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Freelance Systeembeheer in Velp/Arnhem

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In 2013, Minister Kamp promised to survey the privacy perceptions of Dutch people on the internet. TNO has now conducted that survey. In the initial phase, we also talked to the researchers and then they administered a number of questionnaires to part of the population. The report and the accompanying parliamentary letter are packed with interesting information. The key insights in a row:

Citizens consider privacy important

For instance, 82.5% of Dutch citizens state that they attach great importance to privacy. In this respect, education or gender does not matter. Men and women, highly or poorly educated, everyone considers privacy very important. However, young people indicate that they find it slightly more normal to share information on the Internet, while older people are more reluctant to do so.


Windows 10 and 11

The Windows 10 introduced by Microsoft on 29 July 2015 is a secure product however Microsoft wants to know everything about you.

For instance, Windows 10 passes a lot to Microsoft by default such as:

  • Windows 10 will forward all typed and spoken text to Microsoft so that the personal assistant Microsoft Cortana in Windows 10 can 'get to know you better'. The contents of your address book will also be uploaded to this internet service without any prompting from your friends in your address book. Cortana is not currently in the Dutch-language edition but is expected to be added later;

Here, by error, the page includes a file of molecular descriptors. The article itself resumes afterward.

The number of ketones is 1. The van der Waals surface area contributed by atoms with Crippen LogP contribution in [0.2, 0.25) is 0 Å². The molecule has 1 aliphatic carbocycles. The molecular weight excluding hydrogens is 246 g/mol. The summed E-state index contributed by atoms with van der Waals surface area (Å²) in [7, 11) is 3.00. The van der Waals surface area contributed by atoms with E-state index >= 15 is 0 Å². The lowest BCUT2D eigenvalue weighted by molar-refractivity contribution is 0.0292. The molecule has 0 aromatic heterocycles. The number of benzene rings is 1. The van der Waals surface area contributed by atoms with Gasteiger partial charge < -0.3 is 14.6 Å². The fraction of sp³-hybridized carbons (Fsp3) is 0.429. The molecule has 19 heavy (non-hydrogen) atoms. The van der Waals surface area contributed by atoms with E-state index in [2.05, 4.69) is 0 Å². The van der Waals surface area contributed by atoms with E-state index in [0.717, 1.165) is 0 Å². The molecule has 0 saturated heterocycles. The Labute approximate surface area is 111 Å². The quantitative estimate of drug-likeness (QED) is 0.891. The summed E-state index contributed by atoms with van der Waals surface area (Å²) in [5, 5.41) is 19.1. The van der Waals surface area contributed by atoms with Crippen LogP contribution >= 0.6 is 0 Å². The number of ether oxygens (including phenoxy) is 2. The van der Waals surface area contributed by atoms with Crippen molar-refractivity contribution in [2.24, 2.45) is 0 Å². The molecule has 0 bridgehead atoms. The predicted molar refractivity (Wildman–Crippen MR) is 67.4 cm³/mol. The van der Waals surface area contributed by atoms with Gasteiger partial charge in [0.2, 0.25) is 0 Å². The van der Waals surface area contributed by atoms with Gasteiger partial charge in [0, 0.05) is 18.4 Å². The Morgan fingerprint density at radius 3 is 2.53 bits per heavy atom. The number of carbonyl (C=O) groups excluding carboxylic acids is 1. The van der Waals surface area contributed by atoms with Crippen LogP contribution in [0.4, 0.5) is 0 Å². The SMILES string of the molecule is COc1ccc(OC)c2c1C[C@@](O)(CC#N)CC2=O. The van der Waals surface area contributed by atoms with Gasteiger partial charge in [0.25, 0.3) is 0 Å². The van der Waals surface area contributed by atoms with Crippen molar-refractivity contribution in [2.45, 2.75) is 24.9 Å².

• Windows 10 will forward every web page visited to Microsoft for security analysis with SmartScreen technology;
  • Windows 10 will let you easily share entered wifi passwords with 'friends' on social networks;
  • Any programme (app) on your laptop, PC or tablet may read your unique advertising ID;
  • New browser Edge wants to show you personalised ads;
  • The PC will continuously store your location and share the location history to all programmes (apps) on the PC that request it;
  • The programmes (apps) you install will instantly see who you are (name, photo facial recognition).

And this is just some of the most visible data snooping by Windows 10. Microsoft apparently wants to know much more than before what Windows users are up to on their PCs and on the internet; what interests them. Thanks to all that digging and better profiling of users, the advertising they see on your PC can be better tailored to them.

The cloud plays a big role in Windows 10 and 11, and so that's where a lot of private data ends up if you're not careful. Case in point: if you use encryption for your data, the key to it immediately moves to Microsoft's OneDrive. Also, browser history (the list of all web pages visited) is forwarded to Microsoft. This is to get to know the user better and thus serve them better.

A bit like: Give Microsoft the key to your house and ask Microsoft to open the door for you if you want in.

I will write an article on how to secure your privacy as much as possible in Windows 10 and 11.